Agadez (Niger) (AFP) – Once an El Dorado for those seeking work and advancement, Libya has turned into the seventh circle of hell for migrants whose experiences range from exploitation verging on slavery to kidnapping and torture.
Back in the days when Moamer Kadhafi was leader, Africa’s second-largest oil producer was billed as a top destination for those looking for jobs and money.
But with the collapse of the Kadhafi regime in 2011, everything changed.
These days, those who have been there say Libya is in the grip of anarchy, controlled by a network of armed groups and militias, a place where African migrants are exposed to every form of abuse.
“Now Libya is bad, bad, bad,” said Ibrahim Ali, a native of Guinea-Bissau who has just returned to Agadez, the main city in central Niger which has become a revolving door for economic migrants from sub-Saharan Africa.
Exhausted by his trip back through the desert, this young man appears traumatised by the two years he spent working there.
“Guns, everywhere guns. It no good any more,” agrees Eric Manu, a 36-year-old bricklayer from Ghana who stayed there for several years.
“Too much problems.”
He said he left because of the unrest but also because wages had fallen by two-thirds and that he’d had problems being paid.
“You can work and they don’t pay you.”
– Scavenging at the abattoir –
“Too much thieves — sometimes they look for telephones, for money. If you don’t give (it to them), they can kill you, shoot you,” says Manu.
Originally from Abidjan in Ivory Coast, he was able to wire the money back home knowing full well there would be bandits waiting on the route back to Agadez, where he eventually arrived without a penny to his name.
Kante Sekou, a 27-year-old graduate, left Guinea in 2013 in the hope of getting to Europe.
But he gave up after reaching Libya where he spent a difficult time dodging both the police, who were arresting people, and the militias who were fighting each other.
He was finally taken on as a labourer on a construction site with a group of other migrants.
“It’s shite. We were paid 15 dinars ($11/10 euros) per day and we had to hand over five of that for food. But we never saw any money. We would sometimes go three or four weeks without being paid,” he said.
“The food ran out and we didn’t know what to do,” recalls Sekou, who holds a degree in communications studies.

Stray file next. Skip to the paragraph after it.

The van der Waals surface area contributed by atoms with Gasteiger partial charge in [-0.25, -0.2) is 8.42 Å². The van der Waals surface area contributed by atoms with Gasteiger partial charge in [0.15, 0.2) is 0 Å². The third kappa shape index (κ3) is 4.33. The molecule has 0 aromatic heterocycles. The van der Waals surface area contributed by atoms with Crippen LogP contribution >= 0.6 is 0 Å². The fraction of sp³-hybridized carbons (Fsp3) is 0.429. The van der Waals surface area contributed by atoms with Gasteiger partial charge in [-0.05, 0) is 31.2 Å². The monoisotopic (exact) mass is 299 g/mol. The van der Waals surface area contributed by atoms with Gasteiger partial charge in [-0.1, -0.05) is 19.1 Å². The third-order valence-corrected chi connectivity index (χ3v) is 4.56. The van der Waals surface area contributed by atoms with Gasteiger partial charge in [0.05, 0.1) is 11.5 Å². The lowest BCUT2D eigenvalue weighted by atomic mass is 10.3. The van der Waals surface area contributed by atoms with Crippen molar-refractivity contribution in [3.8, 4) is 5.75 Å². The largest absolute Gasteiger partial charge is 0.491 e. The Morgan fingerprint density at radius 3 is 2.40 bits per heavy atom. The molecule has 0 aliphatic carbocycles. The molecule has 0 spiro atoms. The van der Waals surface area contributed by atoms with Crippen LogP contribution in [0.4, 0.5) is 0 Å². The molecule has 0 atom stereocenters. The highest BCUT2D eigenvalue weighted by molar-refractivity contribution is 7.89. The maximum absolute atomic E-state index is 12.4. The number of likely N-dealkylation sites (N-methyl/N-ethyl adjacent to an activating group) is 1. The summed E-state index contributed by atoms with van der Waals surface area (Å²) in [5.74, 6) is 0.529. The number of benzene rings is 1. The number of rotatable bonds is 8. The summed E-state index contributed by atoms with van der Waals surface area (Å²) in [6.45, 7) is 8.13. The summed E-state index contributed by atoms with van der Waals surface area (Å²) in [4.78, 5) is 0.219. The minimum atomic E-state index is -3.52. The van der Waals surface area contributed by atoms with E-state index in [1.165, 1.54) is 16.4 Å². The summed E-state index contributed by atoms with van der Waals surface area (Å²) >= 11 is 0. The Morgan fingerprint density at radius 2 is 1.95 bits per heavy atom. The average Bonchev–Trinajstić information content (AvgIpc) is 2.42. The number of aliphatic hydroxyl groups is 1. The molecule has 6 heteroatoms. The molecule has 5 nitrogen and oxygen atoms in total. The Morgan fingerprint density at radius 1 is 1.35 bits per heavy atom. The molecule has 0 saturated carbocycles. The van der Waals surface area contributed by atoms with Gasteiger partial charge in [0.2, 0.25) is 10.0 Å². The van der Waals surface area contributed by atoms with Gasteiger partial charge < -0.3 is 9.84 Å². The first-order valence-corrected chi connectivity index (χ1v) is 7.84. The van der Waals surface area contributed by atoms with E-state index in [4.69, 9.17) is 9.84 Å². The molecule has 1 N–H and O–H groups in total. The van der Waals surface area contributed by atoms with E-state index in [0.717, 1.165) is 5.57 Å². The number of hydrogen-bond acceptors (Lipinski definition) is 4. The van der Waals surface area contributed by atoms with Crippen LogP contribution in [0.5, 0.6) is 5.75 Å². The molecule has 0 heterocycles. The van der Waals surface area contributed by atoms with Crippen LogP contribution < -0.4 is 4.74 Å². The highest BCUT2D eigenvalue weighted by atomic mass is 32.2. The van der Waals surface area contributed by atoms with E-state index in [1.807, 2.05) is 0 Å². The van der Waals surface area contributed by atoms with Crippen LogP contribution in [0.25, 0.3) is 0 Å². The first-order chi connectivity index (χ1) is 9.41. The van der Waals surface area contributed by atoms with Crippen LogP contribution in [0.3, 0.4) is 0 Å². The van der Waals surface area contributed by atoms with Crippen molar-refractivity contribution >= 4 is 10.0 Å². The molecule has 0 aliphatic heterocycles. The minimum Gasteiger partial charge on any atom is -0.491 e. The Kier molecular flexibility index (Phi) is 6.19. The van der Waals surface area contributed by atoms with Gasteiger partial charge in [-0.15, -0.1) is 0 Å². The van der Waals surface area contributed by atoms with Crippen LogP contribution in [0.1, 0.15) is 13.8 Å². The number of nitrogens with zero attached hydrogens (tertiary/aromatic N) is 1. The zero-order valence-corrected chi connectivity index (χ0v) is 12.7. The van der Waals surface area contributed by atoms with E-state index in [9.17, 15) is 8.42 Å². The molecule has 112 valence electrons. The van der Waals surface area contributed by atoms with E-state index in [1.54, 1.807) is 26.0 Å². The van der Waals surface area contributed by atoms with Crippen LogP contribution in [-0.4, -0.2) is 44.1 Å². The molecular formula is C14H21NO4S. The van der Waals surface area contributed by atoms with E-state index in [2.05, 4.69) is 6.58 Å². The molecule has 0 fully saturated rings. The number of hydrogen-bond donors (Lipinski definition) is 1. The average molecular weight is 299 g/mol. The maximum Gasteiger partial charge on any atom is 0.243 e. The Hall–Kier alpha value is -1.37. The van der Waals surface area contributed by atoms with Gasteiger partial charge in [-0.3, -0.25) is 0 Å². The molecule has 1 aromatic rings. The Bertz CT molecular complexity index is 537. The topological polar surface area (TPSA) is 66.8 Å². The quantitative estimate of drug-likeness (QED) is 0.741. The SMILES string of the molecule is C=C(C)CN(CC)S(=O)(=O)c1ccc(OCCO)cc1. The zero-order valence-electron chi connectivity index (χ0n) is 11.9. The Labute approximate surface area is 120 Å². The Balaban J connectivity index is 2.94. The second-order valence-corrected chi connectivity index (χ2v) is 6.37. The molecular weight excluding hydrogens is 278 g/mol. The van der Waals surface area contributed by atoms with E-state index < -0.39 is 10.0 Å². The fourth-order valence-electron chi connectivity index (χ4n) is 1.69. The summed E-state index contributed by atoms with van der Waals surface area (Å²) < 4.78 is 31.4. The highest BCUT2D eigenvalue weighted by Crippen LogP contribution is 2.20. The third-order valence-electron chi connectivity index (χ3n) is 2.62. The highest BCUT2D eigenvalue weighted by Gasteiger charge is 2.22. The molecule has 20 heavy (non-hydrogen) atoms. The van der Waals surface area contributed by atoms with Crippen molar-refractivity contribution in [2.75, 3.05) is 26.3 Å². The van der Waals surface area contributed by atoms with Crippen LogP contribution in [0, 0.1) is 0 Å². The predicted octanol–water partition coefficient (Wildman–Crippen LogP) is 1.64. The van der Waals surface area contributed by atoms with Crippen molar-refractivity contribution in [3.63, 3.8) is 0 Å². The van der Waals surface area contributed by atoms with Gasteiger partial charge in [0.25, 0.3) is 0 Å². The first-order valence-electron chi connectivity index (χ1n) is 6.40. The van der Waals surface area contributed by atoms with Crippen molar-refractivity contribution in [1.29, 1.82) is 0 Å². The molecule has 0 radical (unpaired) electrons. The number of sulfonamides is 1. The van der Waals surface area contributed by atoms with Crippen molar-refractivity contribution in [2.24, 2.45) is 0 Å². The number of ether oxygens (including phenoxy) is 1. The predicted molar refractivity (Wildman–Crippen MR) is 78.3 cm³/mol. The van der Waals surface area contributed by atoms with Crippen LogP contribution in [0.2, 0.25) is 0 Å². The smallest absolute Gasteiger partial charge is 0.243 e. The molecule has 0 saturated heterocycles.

“In one village, we had to go into an abattoir (to find food). We took the leftovers — camels’ feet and things like that which nobody wanted.
“It didn’t taste good but we had to do it.”
– Kidnapped for ransom –
One day, the workers were told the money had arrived, but Sekou wasn’t paid what he was owed so he upped and left, moving to Misrata in the west where he worked as a decorator.
He also had a run-in with bandits, who routinely kidnap migrants and lock them up in makeshift ‘prisons’ in order to extort a random.
“Once, I had to jump out of a moving car to escape from armed men who wanted to take me away,” he recalls.
Others weren’t so lucky, such as 26-year-old Ibrahim Kande from Senegal who says anyone earning money — which is usually sent home to support family — is targeted by bandits.
“If you earn money, the ‘boys’ (armed men) catch you, beat you, and put you in prison — not a normal prison, a private one,” he says,
“They lock you up and you have to pay between 200,000 and 500,000 CFA” to get out — the equivalent of 300-750 euros ($350-$850).
“They call your parents and you have to tell them ‘Send me the money or they’ll kill me’.”
The money is picked up in the home country by an intermediary who gives the green light to free the captive, according to a modus operandi confirmed by multiple migrants.
Then, through various murky channels, the money is transferred to Libya.
– ‘Can’t sleep, always afraid’ –
“They hit me many times, they kicked me, stabbed me,” says Kande, showing scars on his forehead and on his leg.
“They robbed me three times. You can’t sleep, you’re always afraid. I suffered a lot.”
Balde Aboubakar Sikiki from Kindia, a city in Guinea, was also kidnapped and held in a private prison.
“They look like normal houses from the outside, but there are rooms where they lock you up. There are many people in there,” says this 35-year-old.
He also says he was tortured before paying the ransom to get out.
“They take you out of the cell and they beat you on the soles of your feet with batons or cables,” he says.
Such stories are rife among those who have returned from Libya.
Even so, there many people in Agadez who remain undeterred by such horror stories.
“It will make the journey more expensive because it’s dangerous, but in the end, it’s always the migrants who pay,” shrugs one.
Somaliland poet jailed for three years in crackdown on writers
A poet has been sentenced to three years in prison in Somaliland as part of a wide-ranging crackdown against activists and writers.
Naima Abwaan Qorane, 27, was jailed on Sunday for “anti-national activity of a citizen and bringing the nation or state in contempt”.
Prosecutors said she had expressed opinions on social media that undermined the semi-autonomous state’s claim to full independence.
In a second case on Monday, the same court sentenced Mohamed Kayse Mohamoud, a 31-year-old author, to 18 months in prison on charges of “offending the honour of the president.”
The case against Mohamoud was based on a Facebook post saying the “president is a local”, according to the charge sheet seen by activists.
It was offensive to the president because the president was “a national president” and not a local official, the presiding judge said.